February 09, 2010

"Google Buzz" -- and the Risks of "Automatic Friends"

Update (2/14/10): Google has already announced two sets of significant changes to Google Buzz in response to concerns such as those that I expressed in the posting below. I'm very pleased by the extremely rapid (all within less than a week) moves by Google to address these issues in a positive and direct manner. Since many readers have been asking me about this topic, I may have more to say on the subject in the near future.

Update (2/15/10): The Google Buzz Launch -- and the Limits of Downing Dogfood


Greetings. As you may have heard, Google has finally rolled out their integrated approach to social networking. Called Google Buzz (oddly, there's already a different sort of Yahoo! Buzz), this sort of service from Google was inevitable given the rise in social networking.

Whether or not the goal of Google Buzz (let's call it "Gbuzz" for now) is really to be a Twitter or Facebook "killer" as some observers have suggested, Google is doing a couple of key things very differently with Gbuzz -- one of them very positive, the other seemingly quite problematic.

First the good part. Following in Google's tradition of promoting open standards, Gbuzz has reportedly been created to be an open platform that will have API-based conduits for third-party apps. So all manner of interfaces can flower. Excellent.

Now for the not so excellent. Gbuzz, being tightly integrated with Gmail, apparently makes the implicit assumption that your frequent e-mail contacts should also automatically be declared as your "friends" for social update sharing purposes, and by default creates automatic "follow" lists on this basis.

Maybe this will work just fine for some people, but man, it might be just plain dangerous for others -- perhaps especially those persons who use a single Gmail account to communicate with both personal friends and business associates. Is routinely updating your business acquaintances with the same information as your personal contacts typically appropriate? Doubtful.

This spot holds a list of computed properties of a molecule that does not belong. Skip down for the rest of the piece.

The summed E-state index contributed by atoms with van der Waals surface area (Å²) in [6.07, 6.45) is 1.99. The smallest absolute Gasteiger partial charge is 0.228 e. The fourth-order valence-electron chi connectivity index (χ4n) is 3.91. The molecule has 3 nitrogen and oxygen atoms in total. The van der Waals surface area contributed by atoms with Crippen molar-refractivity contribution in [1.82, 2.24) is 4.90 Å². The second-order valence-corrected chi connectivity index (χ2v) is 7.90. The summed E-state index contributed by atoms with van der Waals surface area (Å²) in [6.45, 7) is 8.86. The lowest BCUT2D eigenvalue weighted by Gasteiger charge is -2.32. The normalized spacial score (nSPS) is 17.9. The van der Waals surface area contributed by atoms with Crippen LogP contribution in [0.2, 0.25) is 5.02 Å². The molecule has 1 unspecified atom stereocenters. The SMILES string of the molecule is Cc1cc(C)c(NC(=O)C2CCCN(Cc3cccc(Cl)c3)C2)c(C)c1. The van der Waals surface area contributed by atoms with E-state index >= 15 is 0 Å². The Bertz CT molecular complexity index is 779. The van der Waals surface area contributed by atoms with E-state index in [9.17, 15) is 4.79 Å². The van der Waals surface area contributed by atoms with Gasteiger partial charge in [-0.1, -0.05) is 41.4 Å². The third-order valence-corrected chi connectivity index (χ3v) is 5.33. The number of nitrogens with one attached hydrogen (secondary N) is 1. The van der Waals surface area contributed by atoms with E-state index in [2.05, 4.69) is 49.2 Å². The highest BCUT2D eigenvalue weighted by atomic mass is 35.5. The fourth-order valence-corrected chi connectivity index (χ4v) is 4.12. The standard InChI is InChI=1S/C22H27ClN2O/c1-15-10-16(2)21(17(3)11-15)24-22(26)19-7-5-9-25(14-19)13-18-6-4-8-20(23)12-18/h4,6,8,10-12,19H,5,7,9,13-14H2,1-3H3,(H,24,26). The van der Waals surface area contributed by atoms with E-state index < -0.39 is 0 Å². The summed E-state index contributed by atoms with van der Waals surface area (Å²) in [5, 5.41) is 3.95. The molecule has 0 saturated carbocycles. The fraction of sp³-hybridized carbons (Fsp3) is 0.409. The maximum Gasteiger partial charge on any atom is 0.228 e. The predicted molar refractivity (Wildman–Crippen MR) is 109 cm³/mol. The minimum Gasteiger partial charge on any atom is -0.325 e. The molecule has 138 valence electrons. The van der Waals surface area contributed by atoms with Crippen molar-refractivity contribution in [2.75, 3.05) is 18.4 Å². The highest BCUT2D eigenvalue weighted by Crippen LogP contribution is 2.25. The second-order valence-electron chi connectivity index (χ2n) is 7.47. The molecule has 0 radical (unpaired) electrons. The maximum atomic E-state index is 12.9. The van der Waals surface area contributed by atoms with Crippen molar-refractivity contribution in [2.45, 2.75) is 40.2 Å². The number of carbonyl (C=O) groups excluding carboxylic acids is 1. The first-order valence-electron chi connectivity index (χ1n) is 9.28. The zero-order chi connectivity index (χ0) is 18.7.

To be sure, you can manually drop specific Gbuzz "friends" from your list. Well, sort of. I didn't see obvious analogues in Gbuzz for Twitter's "block" or "lock" functions, and there are a number of mysterious "no profile" anonymous "followers" in Gbuzz that I seem to have on Day Zero -- and who I can't seem to identify or delete in any way. Who are they? I don't know! Hmm.

Of primary concern of course is the risk that users will inappropriately share specific information in compromising, embarrassing, or perhaps even hazardous ways, by not being fully cognizant of whom they're actually sharing with at any particular time. The Google Reader/Google Chat sharing assumptions have already been known to cause some users problems, and the Gbuzz tie-in to Gmail would appear to expand the universe of potential similar issues extensively.

There are counter-arguments. Google's sharing options are off unless you activate them, and you're under no obligation to actually use Gbuzz no matter how much you use Gmail. And it could be argued that people who want to share should be diligent about pruning their friend lists -- especially automatically created friend lists!

But overall, my gut feeling is that, however much Google wanted to encourage social networking within their product mix, the default algorithm for friends selection in Google Buzz is wrong.

There should be a much more aggressive procedure to ensure that users have vetted each "automatic friend" that Gbuzz adds to sharing lists. Without affirmative approval from users (unless they specifically choose to waive such confirmations) users' individual e-mail correspondents should probably not be added to friend lists without specific approval in each individual case.

As I've said many times before, defaults really do matter. I hope that Google will reconsider the defaults that apparently are currently implemented in Google Buzz.

--Lauren--

Posted by Lauren at February 9, 2010 01:39 PM | Permalink
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